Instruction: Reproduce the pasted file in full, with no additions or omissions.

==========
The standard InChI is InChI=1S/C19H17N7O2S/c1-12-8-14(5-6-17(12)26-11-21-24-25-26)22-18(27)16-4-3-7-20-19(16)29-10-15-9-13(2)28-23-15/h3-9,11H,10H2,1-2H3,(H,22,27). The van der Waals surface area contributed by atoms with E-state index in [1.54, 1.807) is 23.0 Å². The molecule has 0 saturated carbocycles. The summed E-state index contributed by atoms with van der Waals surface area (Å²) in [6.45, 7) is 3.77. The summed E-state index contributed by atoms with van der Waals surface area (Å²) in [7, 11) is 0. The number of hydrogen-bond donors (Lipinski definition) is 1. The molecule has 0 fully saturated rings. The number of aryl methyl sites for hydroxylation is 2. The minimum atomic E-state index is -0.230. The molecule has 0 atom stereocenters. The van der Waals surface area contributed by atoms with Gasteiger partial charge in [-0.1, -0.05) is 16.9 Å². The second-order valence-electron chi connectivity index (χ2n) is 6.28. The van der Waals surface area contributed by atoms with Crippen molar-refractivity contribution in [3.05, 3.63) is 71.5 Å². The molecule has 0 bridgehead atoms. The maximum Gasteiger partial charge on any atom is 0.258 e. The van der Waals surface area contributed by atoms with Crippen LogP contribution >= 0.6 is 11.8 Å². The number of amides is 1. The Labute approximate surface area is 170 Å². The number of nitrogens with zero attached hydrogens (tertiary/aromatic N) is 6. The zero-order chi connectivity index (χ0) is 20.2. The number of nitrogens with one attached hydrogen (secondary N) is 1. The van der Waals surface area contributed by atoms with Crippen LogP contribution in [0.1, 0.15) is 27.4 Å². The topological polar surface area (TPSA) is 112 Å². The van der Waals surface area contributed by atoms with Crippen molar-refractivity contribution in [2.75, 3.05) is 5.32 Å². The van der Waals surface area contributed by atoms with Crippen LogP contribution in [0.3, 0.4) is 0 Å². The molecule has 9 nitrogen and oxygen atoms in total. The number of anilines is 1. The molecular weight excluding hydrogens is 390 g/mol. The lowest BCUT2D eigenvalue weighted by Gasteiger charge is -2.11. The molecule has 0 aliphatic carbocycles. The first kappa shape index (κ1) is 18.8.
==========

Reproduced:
The standard InChI is InChI=1S/C19H17N7O2S/c1-12-8-14(5-6-17(12)26-11-21-24-25-26)22-18(27)16-4-3-7-20-19(16)29-10-15-9-13(2)28-23-15/h3-9,11H,10H2,1-2H3,(H,22,27). The van der Waals surface area contributed by atoms with E-state index in [1.54, 1.807) is 23.0 Å². The molecule has 0 saturated carbocycles. The summed E-state index contributed by atoms with van der Waals surface area (Å²) in [6.45, 7) is 3.77. The summed E-state index contributed by atoms with van der Waals surface area (Å²) in [7, 11) is 0. The number of hydrogen-bond donors (Lipinski definition) is 1. The molecule has 0 fully saturated rings. The number of aryl methyl sites for hydroxylation is 2. The minimum atomic E-state index is -0.230. The molecule has 0 atom stereocenters. The van der Waals surface area contributed by atoms with Gasteiger partial charge in [-0.1, -0.05) is 16.9 Å². The second-order valence-electron chi connectivity index (χ2n) is 6.28. The van der Waals surface area contributed by atoms with Crippen molar-refractivity contribution in [3.05, 3.63) is 71.5 Å². The molecule has 0 bridgehead atoms. The maximum Gasteiger partial charge on any atom is 0.258 e. The van der Waals surface area contributed by atoms with Crippen LogP contribution >= 0.6 is 11.8 Å². The number of amides is 1. The Labute approximate surface area is 170 Å². The number of nitrogens with zero attached hydrogens (tertiary/aromatic N) is 6. The zero-order chi connectivity index (χ0) is 20.2. The number of nitrogens with one attached hydrogen (secondary N) is 1. The van der Waals surface area contributed by atoms with Crippen LogP contribution in [0.1, 0.15) is 27.4 Å². The topological polar surface area (TPSA) is 112 Å². The van der Waals surface area contributed by atoms with Crippen molar-refractivity contribution in [2.75, 3.05) is 5.32 Å². The van der Waals surface area contributed by atoms with Crippen LogP contribution in [0.3, 0.4) is 0 Å². The molecule has 9 nitrogen and oxygen atoms in total. The number of anilines is 1. The molecular weight excluding hydrogens is 390 g/mol. The lowest BCUT2D eigenvalue weighted by Gasteiger charge is -2.11. The molecule has 0 aliphatic carbocycles. The first kappa shape index (κ1) is 18.8.